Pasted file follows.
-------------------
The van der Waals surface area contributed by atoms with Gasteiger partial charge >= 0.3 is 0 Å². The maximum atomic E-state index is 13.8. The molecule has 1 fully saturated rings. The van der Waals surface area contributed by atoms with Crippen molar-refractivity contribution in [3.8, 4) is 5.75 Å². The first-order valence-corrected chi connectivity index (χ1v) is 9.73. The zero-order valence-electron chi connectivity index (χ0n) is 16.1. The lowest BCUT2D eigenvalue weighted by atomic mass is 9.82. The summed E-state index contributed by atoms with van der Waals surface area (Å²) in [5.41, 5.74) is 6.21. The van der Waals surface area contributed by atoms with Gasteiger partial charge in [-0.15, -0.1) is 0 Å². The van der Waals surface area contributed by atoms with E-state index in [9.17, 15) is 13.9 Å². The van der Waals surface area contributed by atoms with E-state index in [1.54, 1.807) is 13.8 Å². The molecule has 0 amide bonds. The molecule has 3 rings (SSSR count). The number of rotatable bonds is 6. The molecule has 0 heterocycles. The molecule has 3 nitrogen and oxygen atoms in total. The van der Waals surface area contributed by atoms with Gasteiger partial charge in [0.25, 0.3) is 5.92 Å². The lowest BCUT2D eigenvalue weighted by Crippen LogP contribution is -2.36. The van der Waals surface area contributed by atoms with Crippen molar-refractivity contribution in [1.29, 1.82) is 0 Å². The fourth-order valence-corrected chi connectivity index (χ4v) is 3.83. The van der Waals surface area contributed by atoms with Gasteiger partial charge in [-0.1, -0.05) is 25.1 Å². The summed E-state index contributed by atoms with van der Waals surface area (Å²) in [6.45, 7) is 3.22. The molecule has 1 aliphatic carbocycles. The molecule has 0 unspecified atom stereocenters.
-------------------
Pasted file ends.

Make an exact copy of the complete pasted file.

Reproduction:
The van der Waals surface area contributed by atoms with Gasteiger partial charge >= 0.3 is 0 Å². The maximum atomic E-state index is 13.8. The molecule has 1 fully saturated rings. The van der Waals surface area contributed by atoms with Crippen molar-refractivity contribution in [3.8, 4) is 5.75 Å². The first-order valence-corrected chi connectivity index (χ1v) is 9.73. The zero-order valence-electron chi connectivity index (χ0n) is 16.1. The lowest BCUT2D eigenvalue weighted by atomic mass is 9.82. The summed E-state index contributed by atoms with van der Waals surface area (Å²) in [5.41, 5.74) is 6.21. The van der Waals surface area contributed by atoms with Gasteiger partial charge in [-0.15, -0.1) is 0 Å². The van der Waals surface area contributed by atoms with E-state index in [9.17, 15) is 13.9 Å². The van der Waals surface area contributed by atoms with E-state index in [1.54, 1.807) is 13.8 Å². The molecule has 0 amide bonds. The molecule has 3 rings (SSSR count). The number of rotatable bonds is 6. The molecule has 0 heterocycles. The molecule has 3 nitrogen and oxygen atoms in total. The van der Waals surface area contributed by atoms with Gasteiger partial charge in [0.25, 0.3) is 5.92 Å². The lowest BCUT2D eigenvalue weighted by Crippen LogP contribution is -2.36. The van der Waals surface area contributed by atoms with Crippen molar-refractivity contribution in [1.29, 1.82) is 0 Å². The fourth-order valence-corrected chi connectivity index (χ4v) is 3.83. The van der Waals surface area contributed by atoms with Gasteiger partial charge in [-0.1, -0.05) is 25.1 Å². The summed E-state index contributed by atoms with van der Waals surface area (Å²) in [6.45, 7) is 3.22. The molecule has 1 aliphatic carbocycles. The molecule has 0 unspecified atom stereocenters.